UK's GMB Union criticises move by Amazon to scrap bonuses on wage increase
Amazon said on Tuesday it will increase hourly pay rates for warehouse workers in the U.S. and UK, but the UK’s GMB Union has voiced it concerns, saying the firm's simultaneous scrapping of bonuses will harm workers.
The GMB Union has accused Amazon of imposing a “stealth tax on its own wage increase”, as quoted by the Guardian.
Previously, Amazon UK employees were awarded one share at the end of every year worth around $1,961 or £1,508, and an additional share once every five years. If employees hold on to shares for two years, they are allowed to sell them tax free. Amazon’s UK wage increases will amount to around £3,120 a year for workers but, as they are losing the share bonus scheme, the actual increase in salary will only be around half of that.
The GBM has also reported that Amazon’s UK staff will no longer be eligible for cash bonuses awarded for meeting productivity and attendance targets over the holiday season.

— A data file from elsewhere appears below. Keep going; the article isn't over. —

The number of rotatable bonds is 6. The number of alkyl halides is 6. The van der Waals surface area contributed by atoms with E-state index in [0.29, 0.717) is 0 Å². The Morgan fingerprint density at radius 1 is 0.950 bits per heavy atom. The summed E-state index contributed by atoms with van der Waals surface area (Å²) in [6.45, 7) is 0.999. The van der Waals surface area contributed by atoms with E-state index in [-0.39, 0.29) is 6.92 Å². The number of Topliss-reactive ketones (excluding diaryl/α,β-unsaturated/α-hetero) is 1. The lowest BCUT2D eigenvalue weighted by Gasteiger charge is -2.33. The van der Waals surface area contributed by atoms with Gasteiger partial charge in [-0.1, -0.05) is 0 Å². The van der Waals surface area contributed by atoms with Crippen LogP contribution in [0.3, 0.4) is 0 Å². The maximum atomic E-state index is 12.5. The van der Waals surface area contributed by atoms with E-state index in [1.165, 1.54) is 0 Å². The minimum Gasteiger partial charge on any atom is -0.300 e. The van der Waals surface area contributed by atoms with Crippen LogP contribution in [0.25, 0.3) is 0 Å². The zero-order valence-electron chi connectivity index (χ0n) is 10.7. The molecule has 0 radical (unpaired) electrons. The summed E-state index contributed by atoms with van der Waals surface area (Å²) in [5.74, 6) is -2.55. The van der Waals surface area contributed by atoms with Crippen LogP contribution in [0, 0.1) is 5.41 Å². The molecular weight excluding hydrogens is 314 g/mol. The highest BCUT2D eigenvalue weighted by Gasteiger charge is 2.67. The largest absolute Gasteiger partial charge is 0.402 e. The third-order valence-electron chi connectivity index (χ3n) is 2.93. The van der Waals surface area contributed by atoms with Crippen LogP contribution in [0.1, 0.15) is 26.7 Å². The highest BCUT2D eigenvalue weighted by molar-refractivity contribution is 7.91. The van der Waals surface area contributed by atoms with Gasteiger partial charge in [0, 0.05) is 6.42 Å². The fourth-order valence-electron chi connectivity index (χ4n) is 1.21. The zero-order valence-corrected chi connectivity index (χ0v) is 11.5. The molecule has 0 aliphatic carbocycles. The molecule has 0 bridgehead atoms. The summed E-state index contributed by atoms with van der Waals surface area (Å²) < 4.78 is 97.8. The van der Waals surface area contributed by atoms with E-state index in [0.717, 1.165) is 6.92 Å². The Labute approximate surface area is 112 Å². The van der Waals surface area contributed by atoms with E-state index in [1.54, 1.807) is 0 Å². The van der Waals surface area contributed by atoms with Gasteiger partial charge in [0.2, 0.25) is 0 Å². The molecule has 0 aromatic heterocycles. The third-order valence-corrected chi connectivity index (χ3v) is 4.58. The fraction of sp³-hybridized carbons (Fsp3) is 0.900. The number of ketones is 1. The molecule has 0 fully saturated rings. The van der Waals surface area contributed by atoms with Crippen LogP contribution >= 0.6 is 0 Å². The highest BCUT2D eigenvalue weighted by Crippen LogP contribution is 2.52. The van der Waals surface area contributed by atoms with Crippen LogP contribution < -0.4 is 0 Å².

However, Amazon has denied that such a scheme ever existed. The GMB’s General Secretary Tim Roache criticised Amazon’s tactics, following the announcement.
“If Jeff Bezos – the richest man in the world – really wants to give hardworking staff a pay rise, he should let them keep their share options as well as increasing their hourly rate,” the Guardian reported Roach as saying.
Amazon has confirmed that it will phase out its share bonus scheme in both the UK and U.S. but stated that it will be replaced by a scheme that allows employees to buy shares at discounted process over three or five years. The business also stated on a blog post that employees prefer a wage increase to a bonus scheme as it is not performance based and is, therefore, more predictable.
“The significant increase in hourly cash wages more than compensates for the phase out of incentive pay,” Amazon wrote in an email to CNBC.
“We can confirm that all hourly Operations and Customer Service employees will see an increase in their total compensation as a result of this announcement. In addition, because it’s no longer incentive-based, the compensation will be more immediate and predictable.”
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